Hebrew Treasures at the Keller Library

From Life Magazine, November 15, 1943

This fall, rare book specialist and technical services librarian Patrick Cates and your reference librarian Mary Robison put their heads together and decided to show off some of the other rare materials we have that relate to Hebrew and the Old Testament.

Just after the beginning of the Michaelmas term, the longstanding tradition in the Library is to host Professor Owens’ Old Testament I class and show off our Torah Scroll. Former students tell us that this was one of their favorite classes – folks are  always excited to see the Torah unrolled and open for view and touching. (We should note that this particular Torah Scroll is from the nineteenth century and was deconsecrated long before it was given to the Keller Library.) The Torah came out to great fanfare on Monday, September 10, and stayed out in the Reading Room all day for people to see.

…but the real eye candy this fall is found in the display cases, which now house Hebrew prayer books, amulets, scrolls (both Hebrew and Samaritan) and a lovely nineteenth-century Ketubah, made of hand-painted paper attached to linen. In the old St. Mark’s Library, these materials were kept in the safe, and almost nobody got to see them – so we’re particularly excited to show them off now.

While we don’t have extensive details about the provenance of these generous and unique gifts, we do know that they are part of a collection of materials given to the General Theological Seminary in 1950 by The Rev. Dr. H. Henry Spoer (1873-1951). Dr. Spoer served on the staff of Trinity Church Wall Street and St. Paul’s Chapel from 1938 until he retired in 1950. Born in Krefeld, Germany, Dr. Spoer received degrees from New York University (M.A. 1898, Ph.D., 1899); Rutgers (B.D. 1898), Lichfield Theological College  (1909-1910) and was ordained priest by the Bishop of Lichfield in 1911.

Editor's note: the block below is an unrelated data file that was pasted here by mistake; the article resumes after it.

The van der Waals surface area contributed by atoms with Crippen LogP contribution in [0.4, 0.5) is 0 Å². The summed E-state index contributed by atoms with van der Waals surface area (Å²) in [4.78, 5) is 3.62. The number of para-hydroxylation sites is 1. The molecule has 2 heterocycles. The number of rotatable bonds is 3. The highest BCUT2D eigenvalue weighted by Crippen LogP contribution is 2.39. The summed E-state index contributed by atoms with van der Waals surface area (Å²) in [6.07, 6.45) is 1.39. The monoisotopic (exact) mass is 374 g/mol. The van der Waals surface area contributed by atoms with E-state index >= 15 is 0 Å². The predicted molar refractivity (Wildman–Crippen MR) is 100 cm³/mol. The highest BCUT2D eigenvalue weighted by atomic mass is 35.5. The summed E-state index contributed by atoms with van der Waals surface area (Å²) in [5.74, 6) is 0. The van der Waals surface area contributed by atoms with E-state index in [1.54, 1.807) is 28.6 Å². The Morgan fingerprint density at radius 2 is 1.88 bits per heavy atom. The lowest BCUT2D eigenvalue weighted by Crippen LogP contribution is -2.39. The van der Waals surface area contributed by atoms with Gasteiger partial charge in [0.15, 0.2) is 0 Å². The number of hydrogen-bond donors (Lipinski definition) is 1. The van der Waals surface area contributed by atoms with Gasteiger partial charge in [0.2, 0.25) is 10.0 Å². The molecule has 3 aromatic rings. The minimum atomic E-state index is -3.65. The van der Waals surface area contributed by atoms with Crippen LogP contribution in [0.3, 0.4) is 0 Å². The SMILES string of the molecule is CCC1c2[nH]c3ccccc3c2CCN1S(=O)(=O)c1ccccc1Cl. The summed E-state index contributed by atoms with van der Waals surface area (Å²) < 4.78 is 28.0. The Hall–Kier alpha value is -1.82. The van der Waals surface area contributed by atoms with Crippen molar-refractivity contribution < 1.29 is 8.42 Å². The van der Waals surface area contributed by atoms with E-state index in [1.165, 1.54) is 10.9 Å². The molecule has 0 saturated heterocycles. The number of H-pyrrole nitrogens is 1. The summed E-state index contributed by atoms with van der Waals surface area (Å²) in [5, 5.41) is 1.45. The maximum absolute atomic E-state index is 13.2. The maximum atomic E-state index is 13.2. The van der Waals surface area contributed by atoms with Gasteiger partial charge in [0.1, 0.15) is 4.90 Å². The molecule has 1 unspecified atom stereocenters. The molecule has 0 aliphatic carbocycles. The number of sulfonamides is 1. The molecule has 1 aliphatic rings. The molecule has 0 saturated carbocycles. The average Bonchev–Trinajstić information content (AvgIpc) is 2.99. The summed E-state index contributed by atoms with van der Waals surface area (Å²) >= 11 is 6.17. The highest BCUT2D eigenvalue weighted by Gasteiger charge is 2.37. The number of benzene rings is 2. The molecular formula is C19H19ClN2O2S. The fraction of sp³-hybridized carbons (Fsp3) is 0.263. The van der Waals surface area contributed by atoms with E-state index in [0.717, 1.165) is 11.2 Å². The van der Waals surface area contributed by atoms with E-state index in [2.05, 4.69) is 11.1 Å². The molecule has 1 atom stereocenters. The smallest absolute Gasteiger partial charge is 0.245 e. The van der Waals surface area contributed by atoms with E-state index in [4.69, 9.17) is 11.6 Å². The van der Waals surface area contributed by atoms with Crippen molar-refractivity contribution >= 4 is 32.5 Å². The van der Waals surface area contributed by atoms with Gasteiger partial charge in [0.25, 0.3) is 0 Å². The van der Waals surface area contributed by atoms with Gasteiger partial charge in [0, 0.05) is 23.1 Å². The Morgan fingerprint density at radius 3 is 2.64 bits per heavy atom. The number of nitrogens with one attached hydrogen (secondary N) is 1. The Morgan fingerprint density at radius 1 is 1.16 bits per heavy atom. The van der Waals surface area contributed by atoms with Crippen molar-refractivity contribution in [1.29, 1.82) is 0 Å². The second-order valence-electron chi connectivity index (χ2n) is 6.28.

Dr. Spoer served as assistant chaplain of All Saints Church in Cairo, Egypt from 1912 to 1913 and was imprisoned by the Bolsheviks at Baku. His obituary in the New York Times notes that he was “sentenced to be executed, and had taken his place before the firing squad” when he was granted a reprieve. He then served as High Commissioner for Relief in Baku.

Dr. Spoer served in various positions in the Diocese of Michigan, in academic positions in the Midwest and as chaplain to the New York Mission Society for eleven years before joining the staff of Trinity Wall Street. Dr. Spoer wrote several publications about Eastern Christianity, including An Aid for Churchmen Episcopal and Orthodox (1930). The photograph that accompanies this post is from a Life magazine pictorial essay dated November 15, 1943 about the Trinity parish.

We’re thankful for the life and ministry of Dr. Spoer, whose treasures we hold dear, and this post is a small way to express our gratitude for his generosity to the Christoph Keller, Jr. Library at The General Theological Seminary.

It’s absolutely unnecessary to be taken prisoner or stand up to the Bolsheviks in order to be a Friend of the Library or to support us with your generosity! If you would like to support the Keller Library’s  Special Collections, either through a gift of materials or financial support, please contact The Rev. Andrew Kadel, Library Director.

…and come on over and have a peek at these marvelous items on display this fall!

2 Responses to Hebrew Treasures at the Keller Library

  1. I am delighted to know that some of this collection is on display. There is something powerful in making these connections with our forbearers. A profound sense of wonder and awe at God’s hand at work throughout time.

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The library's physical collections are not available to patrons, as GTS transitions to future uses of this space. 


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